Saturday, April 15, 2017

Peter Brook's Battlefield at the Guthrie

I've seldom been in an audience as incredibly rapt and attentive as at last night's production of Peter Brook's Battlefield at the Guthrie Theater.

In 70 minutes, four actors and one musician, on a spare set, armed only with colored robes and sticks, tell a story from The Mahabharata about the aftermath of war and the meaning of time and life.

Jared McNeill, Carole Karemera, Ery Nzaramba
Photo by Caroline Moreau
This production, part of the Guthrie Worldstage Series, is one of the reasons why we are so fortunate to have the Guthrie Theater (under its fabulous new leadership) in the Twin Cities. The opportunity to see a production by the acclaimed director Peter Brook, and to see this show, which premiered at the Young Vic in 2015, with the original cast, is a rare gift indeed.

A bit of background: The Mahabarata is an epic poem that comprises a hundred thousand stanzas which was originally written in Sanskrit, sometime between 400 B.C. and 400 A.D. It's considered to be the longest literary work in existence. About 30 years ago, Peter Brook and his collaborator Marie-Hélène Estienne staged a nine-hour production of The Mahabharata, which was subsequently televised. In 2015, Brook and Estienne returned to this work to create Battlefield.

Carole Karemera, Sean O'Callaghan, Jared McNeill and Ery Nzaramba.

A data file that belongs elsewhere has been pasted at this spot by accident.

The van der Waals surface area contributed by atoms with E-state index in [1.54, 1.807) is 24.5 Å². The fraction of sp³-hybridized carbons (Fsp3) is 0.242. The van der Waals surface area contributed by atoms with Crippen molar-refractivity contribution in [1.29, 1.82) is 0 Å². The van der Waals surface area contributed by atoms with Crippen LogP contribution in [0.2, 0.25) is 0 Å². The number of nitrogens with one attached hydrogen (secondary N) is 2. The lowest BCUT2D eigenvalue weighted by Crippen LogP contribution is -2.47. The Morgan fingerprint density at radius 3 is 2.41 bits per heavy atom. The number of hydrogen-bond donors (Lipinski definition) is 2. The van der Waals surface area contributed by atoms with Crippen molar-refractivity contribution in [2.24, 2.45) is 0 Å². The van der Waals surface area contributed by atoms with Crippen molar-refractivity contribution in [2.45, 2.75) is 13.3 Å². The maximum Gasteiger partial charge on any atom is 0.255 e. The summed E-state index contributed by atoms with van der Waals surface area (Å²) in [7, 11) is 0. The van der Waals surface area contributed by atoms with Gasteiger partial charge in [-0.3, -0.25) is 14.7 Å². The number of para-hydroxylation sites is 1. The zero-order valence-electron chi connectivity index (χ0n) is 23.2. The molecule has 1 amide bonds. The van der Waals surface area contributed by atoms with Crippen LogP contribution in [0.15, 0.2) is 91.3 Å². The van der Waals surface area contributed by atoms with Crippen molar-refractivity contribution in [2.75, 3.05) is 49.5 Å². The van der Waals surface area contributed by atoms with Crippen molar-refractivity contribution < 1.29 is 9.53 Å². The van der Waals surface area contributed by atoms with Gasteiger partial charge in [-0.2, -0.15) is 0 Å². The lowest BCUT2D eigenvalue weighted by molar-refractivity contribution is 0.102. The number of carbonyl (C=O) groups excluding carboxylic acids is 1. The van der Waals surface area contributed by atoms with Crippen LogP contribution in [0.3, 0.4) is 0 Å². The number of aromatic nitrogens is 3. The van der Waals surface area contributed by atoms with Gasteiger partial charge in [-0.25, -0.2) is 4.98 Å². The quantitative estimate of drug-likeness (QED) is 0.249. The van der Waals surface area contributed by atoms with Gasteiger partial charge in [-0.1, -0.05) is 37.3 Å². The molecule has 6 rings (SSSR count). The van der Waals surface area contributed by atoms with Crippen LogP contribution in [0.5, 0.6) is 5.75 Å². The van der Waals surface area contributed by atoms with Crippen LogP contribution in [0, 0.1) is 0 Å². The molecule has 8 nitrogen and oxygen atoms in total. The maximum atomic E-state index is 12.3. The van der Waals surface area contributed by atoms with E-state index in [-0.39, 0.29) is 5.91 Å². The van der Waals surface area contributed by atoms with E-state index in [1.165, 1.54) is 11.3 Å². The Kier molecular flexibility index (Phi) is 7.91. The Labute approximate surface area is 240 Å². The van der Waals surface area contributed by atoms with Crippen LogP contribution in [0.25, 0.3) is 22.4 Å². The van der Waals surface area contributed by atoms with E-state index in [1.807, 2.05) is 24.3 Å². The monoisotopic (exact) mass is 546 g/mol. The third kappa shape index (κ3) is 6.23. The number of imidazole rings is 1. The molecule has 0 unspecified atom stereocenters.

Photo by Caroline Moreau.
According to a 2016 NPR article by Jeff Lunden:
Now, inspired by the civil war in Syria, the 91-year-old director has decided to re-explore a part of that poem — but this time he's thinking small. Brook's new play, Battlefield, starts after a catastrophic war. "We wanted to concentrate on one thing only," he says. " ... What is the position of the great leader who realizes that he has done what he set out to do? He has won."
And from Guthrie Artistic Director Joseph Haj's program note:
At its surface, Battlefield is a story of rival factions of a ruling family struggling with the enormity of their war's destructive toll. At its soul, the show is a gorgeous, subtle plea for unity and a meditation on time, destiny and the meaning of a life fully lived. 
Toshi Tsuchitori
 Photo by Caroline Moreau
I'm not sure I can tell you any more than that about this show. I can only say that this is an incredibly rare opportunity to see a truly great work of theater art by who is considered one of the world's best living theater directors.

Also, I will tell you that I have seldom been more enraptured by a work of theater. At times, I felt almost hypnotized by the performances and the storytelling. It's mesmerizing, and so stripped down. The musical accompaniment, by longtime Brook collaborator Toshi Tsuchitori, playing just one drum, lends the perfect tone to each scene.

And the end? Holy cats, the end was truly stunning and unlike anything I've ever seen.

To wrap it all up, a bit more from Jeff Lunden at NPR:
The director shares one of his favorite parables, about a man in a perilous situation: "Hanging over a chasm, upside down, with a snake waiting to catch him underneath and an elephant about to trample him on the side. And in all this, suddenly, the possibility of tasting for the last time a drop of honey. A drop of honey says something to all of us: that life is worth living, because life is there and it is beyond the horrors."
Don't believe me? Check out the super raves in this trailer: